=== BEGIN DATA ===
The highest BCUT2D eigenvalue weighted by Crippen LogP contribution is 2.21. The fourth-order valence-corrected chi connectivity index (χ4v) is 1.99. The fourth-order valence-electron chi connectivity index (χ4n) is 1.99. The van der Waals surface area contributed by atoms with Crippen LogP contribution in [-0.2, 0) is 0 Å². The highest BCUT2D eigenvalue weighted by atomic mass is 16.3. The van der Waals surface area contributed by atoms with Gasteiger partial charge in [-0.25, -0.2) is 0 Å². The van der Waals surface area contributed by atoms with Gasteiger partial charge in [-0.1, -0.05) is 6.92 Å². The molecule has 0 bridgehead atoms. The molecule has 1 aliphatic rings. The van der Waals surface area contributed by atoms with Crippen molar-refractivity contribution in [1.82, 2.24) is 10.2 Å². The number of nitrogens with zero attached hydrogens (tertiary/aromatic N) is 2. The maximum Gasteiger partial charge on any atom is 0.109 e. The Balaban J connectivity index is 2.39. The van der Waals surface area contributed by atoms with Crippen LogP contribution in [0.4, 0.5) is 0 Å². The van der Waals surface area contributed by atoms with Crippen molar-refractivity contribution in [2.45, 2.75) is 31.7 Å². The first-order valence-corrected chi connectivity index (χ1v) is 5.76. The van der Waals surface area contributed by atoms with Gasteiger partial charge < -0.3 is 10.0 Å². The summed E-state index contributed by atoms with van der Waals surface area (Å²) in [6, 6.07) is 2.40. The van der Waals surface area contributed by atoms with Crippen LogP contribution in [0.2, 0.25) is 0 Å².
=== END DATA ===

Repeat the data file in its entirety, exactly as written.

The highest BCUT2D eigenvalue weighted by Crippen LogP contribution is 2.21. The fourth-order valence-corrected chi connectivity index (χ4v) is 1.99. The fourth-order valence-electron chi connectivity index (χ4n) is 1.99. The van der Waals surface area contributed by atoms with Crippen LogP contribution in [-0.2, 0) is 0 Å². The highest BCUT2D eigenvalue weighted by atomic mass is 16.3. The van der Waals surface area contributed by atoms with Gasteiger partial charge in [-0.25, -0.2) is 0 Å². The van der Waals surface area contributed by atoms with Gasteiger partial charge in [-0.1, -0.05) is 6.92 Å². The molecule has 0 bridgehead atoms. The molecule has 1 aliphatic rings. The van der Waals surface area contributed by atoms with Crippen molar-refractivity contribution in [1.82, 2.24) is 10.2 Å². The number of nitrogens with zero attached hydrogens (tertiary/aromatic N) is 2. The maximum Gasteiger partial charge on any atom is 0.109 e. The Balaban J connectivity index is 2.39. The van der Waals surface area contributed by atoms with Crippen LogP contribution in [0.4, 0.5) is 0 Å². The van der Waals surface area contributed by atoms with Crippen molar-refractivity contribution in [2.45, 2.75) is 31.7 Å². The first-order valence-corrected chi connectivity index (χ1v) is 5.76. The van der Waals surface area contributed by atoms with Gasteiger partial charge < -0.3 is 10.0 Å². The summed E-state index contributed by atoms with van der Waals surface area (Å²) in [6, 6.07) is 2.40. The van der Waals surface area contributed by atoms with Crippen LogP contribution in [0.2, 0.25) is 0 Å².